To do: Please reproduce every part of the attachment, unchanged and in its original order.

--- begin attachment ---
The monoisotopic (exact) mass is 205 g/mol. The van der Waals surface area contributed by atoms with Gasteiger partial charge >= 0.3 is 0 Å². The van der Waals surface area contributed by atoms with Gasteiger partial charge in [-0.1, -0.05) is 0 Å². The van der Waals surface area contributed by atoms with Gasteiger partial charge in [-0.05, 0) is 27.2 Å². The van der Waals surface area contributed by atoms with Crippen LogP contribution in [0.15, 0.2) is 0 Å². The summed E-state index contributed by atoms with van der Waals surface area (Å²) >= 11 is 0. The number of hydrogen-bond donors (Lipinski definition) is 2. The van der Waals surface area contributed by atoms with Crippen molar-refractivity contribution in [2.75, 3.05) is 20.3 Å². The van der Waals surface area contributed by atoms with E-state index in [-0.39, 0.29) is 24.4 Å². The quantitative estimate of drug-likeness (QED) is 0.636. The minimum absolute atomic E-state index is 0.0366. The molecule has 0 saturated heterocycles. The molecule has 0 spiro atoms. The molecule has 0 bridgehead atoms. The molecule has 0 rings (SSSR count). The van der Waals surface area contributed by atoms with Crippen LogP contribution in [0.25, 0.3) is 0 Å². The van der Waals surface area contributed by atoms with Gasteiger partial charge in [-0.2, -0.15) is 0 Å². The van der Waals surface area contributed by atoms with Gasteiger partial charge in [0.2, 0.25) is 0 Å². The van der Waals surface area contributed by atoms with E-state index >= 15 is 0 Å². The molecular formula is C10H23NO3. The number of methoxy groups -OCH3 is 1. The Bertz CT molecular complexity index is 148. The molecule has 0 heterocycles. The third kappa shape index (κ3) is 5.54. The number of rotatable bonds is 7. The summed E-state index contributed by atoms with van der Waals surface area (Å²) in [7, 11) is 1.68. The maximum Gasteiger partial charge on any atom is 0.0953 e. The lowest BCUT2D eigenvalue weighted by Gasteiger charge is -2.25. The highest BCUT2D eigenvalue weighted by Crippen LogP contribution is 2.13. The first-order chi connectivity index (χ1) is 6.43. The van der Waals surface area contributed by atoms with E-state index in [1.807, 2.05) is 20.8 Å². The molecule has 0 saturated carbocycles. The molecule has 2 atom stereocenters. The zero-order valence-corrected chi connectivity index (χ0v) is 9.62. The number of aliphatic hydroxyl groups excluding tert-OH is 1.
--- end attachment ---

The monoisotopic (exact) mass is 205 g/mol. The van der Waals surface area contributed by atoms with Gasteiger partial charge >= 0.3 is 0 Å². The van der Waals surface area contributed by atoms with Gasteiger partial charge in [-0.1, -0.05) is 0 Å². The van der Waals surface area contributed by atoms with Gasteiger partial charge in [-0.05, 0) is 27.2 Å². The van der Waals surface area contributed by atoms with Crippen LogP contribution in [0.15, 0.2) is 0 Å². The summed E-state index contributed by atoms with van der Waals surface area (Å²) >= 11 is 0. The number of hydrogen-bond donors (Lipinski definition) is 2. The van der Waals surface area contributed by atoms with Crippen molar-refractivity contribution in [2.75, 3.05) is 20.3 Å². The van der Waals surface area contributed by atoms with E-state index in [-0.39, 0.29) is 24.4 Å². The quantitative estimate of drug-likeness (QED) is 0.636. The minimum absolute atomic E-state index is 0.0366. The molecule has 0 saturated heterocycles. The molecule has 0 spiro atoms. The molecule has 0 bridgehead atoms. The molecule has 0 rings (SSSR count). The van der Waals surface area contributed by atoms with Crippen LogP contribution in [0.25, 0.3) is 0 Å². The van der Waals surface area contributed by atoms with Gasteiger partial charge in [-0.2, -0.15) is 0 Å². The van der Waals surface area contributed by atoms with Gasteiger partial charge in [0.2, 0.25) is 0 Å². The van der Waals surface area contributed by atoms with E-state index >= 15 is 0 Å². The molecular formula is C10H23NO3. The number of methoxy groups -OCH3 is 1. The Bertz CT molecular complexity index is 148. The molecule has 0 heterocycles. The third kappa shape index (κ3) is 5.54. The number of rotatable bonds is 7. The summed E-state index contributed by atoms with van der Waals surface area (Å²) in [7, 11) is 1.68. The maximum Gasteiger partial charge on any atom is 0.0953 e. The lowest BCUT2D eigenvalue weighted by Gasteiger charge is -2.25. The highest BCUT2D eigenvalue weighted by Crippen LogP contribution is 2.13. The first-order chi connectivity index (χ1) is 6.43. The van der Waals surface area contributed by atoms with E-state index in [1.807, 2.05) is 20.8 Å². The molecule has 0 saturated carbocycles. The molecule has 2 atom stereocenters. The zero-order valence-corrected chi connectivity index (χ0v) is 9.62. The number of aliphatic hydroxyl groups excluding tert-OH is 1.